By Michele Willens
After he returned from a rather momentous journey, writer Neil King Jr. reflected on his beginnings. “I have a long history with the Upper West Side,” he said, “having graduated from Columbia and worked as a cab driver during my years there as a student. I lived one year in the ground-floor maid’s quarters of a building on 84th and Central Park West, and later in several apartments on Broadway.”
I met King, a former reporter for the Wall Street Journal, at his current apartment near Columbia, (where his wife, Shailagh Murray, works) to discuss his new book, American Ramble. And to learn more about the decision, when his cancer was in remission, to take a 330-mile walk from our nation’s capitol to New York City. Among other notable ‘blurbers,’ Ken Burns calls it a “near perfect book.’ I have to agree.
King opens the book with his motivation. “My aim now was to be as footloose at 61 as many of us are at 20, but minus the angst of figuring out who I was to become,” he writes. “I can’t squander what time I have on pettiness, unless it is the pettiness of forests and the tedium of rivers and streams. I beat back the recurrence—a flare-up in my lymph nodes and yet another fall of chemo and radiation—and then tiptoed into a meadow broad.”
His journey–free of earbuds, audibles, or podcasts–took him to historical places we know of, such as Gettysburg and Valley Forge. (Yes, he crossed the Delaware.) But also to places whose names may be familiar—such as the Mason Dixon Line—but King gives us the stories and people behind them.
We join him as he passes into Mennonite and Amish territory, where he considers the true meaning of non-conformity. He follows in the footsteps of foreign visitors who loudly extolled a prison in Philadelphia called Eastern State. (“More than Valley Forge or Independence Hall or the steamboats on the Hudson, this prison is what sets America apart,” wrote Charles Dickens.) There are history, and life, lessons enroute: King considers the country’s over-reliance on consumerism as he visits a New Jersey landfill.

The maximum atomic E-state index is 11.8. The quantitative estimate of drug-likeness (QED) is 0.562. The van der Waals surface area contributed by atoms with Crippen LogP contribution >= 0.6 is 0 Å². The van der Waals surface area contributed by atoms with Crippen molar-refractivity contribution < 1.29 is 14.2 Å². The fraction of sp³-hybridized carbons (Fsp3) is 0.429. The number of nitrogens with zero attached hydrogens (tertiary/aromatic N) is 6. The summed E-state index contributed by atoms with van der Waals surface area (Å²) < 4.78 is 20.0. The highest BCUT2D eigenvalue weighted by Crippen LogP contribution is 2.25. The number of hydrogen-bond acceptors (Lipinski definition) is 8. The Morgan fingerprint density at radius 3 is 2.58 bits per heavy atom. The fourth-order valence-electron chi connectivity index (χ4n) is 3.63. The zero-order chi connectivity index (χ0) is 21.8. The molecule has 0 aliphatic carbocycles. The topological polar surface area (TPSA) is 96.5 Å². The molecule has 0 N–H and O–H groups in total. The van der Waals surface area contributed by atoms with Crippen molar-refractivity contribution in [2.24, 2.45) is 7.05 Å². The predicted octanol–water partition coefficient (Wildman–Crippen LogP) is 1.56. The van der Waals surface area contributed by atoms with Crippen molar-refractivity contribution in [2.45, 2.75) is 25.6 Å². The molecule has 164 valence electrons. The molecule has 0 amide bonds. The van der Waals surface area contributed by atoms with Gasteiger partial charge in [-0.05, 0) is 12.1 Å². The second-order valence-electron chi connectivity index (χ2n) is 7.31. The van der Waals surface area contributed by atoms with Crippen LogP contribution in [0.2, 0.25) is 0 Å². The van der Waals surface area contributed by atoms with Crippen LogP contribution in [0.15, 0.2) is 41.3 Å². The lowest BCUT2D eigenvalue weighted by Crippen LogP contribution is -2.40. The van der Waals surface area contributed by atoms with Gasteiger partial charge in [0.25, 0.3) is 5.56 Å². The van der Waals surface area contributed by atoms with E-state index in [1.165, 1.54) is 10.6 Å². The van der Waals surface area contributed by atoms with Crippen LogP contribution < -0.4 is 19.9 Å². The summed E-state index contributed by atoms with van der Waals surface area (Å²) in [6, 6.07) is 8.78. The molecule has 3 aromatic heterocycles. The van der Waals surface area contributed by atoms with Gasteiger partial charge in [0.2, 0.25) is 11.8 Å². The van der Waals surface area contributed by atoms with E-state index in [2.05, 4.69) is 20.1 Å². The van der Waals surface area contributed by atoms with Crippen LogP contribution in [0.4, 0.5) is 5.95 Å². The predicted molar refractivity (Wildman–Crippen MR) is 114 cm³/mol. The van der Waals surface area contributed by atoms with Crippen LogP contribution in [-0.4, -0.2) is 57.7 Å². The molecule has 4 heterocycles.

A devout political liberal, he listens more than talks to those he meets on his journey. At every stop, he introduces us to regular folk who helped him along his way. “As I went, day after day,” he writes, “opening myself to the places and people I encountered, I became in time more open to those places and people.” And yet, he also endorses the beauty of being alone. “The most durable form of belonging starts, oddly, with solitude.” This man can write.
I walked—okay, a half mile–to meet King in his Upper West Side apartment. I asked him to reflect on the journey.
Regrets? “I never got into the Susquehanna River, and I love cold water plunging.”
What did he most learn from the trek? “It led me to understand how the parable of the Good Samaritan and so many others, are about someone walking somewhere. These one-off encounters, while on some sort of pilgrimage, help you to become so much more open. You’re not in your car, your environment is you, and you are counting on others and on their decency. I’d read many travelogues of the curious Europeans, such as De Toqueville and Dickens. They wondered what was this brand-new country? It made me ask, can I see this place as if I’ve never seen it?”
How important are the history lessons throughout? “I wanted to keep that as swift and digestible as possible. But it drove home to me the fickleness of when we decide to memorialize something, and how quickly events can be washed away. What is it that we remember and what and why is it that we’ve forgotten?”
Who does he think will read this book? “I hope readers will go from 20-year olds trying to figure out a course in life, to people in their 60s and 70s who may wonder if they can just walk out their door and do something entirely different. I don’t know if it will lead to some great surge in rambling, but there is a profoundly different world out there that is so accessible but that most of us never really see.”
And how has the experience made Neil King different than before he walked out that door? “It altered my time horizon and gave me a much higher sense of urgency. It wedged open a part of my spirit.”
As for still feeling like one of us? “There’s been an interesting circularity in all this, returning 40 years later to a neighborhood where I lived as a very different person in my early 20s. That history also gave my long walk the feel of a homecoming. My destination was Central Park, but afterwards my wife and I wandered up to this apartment. When I tossed my pack on the couch, my ramble was officially over.”
Michele Willens is the author of From Mouseketeers to Menopause. She covers theater in her weekly radio report “stage right or not.”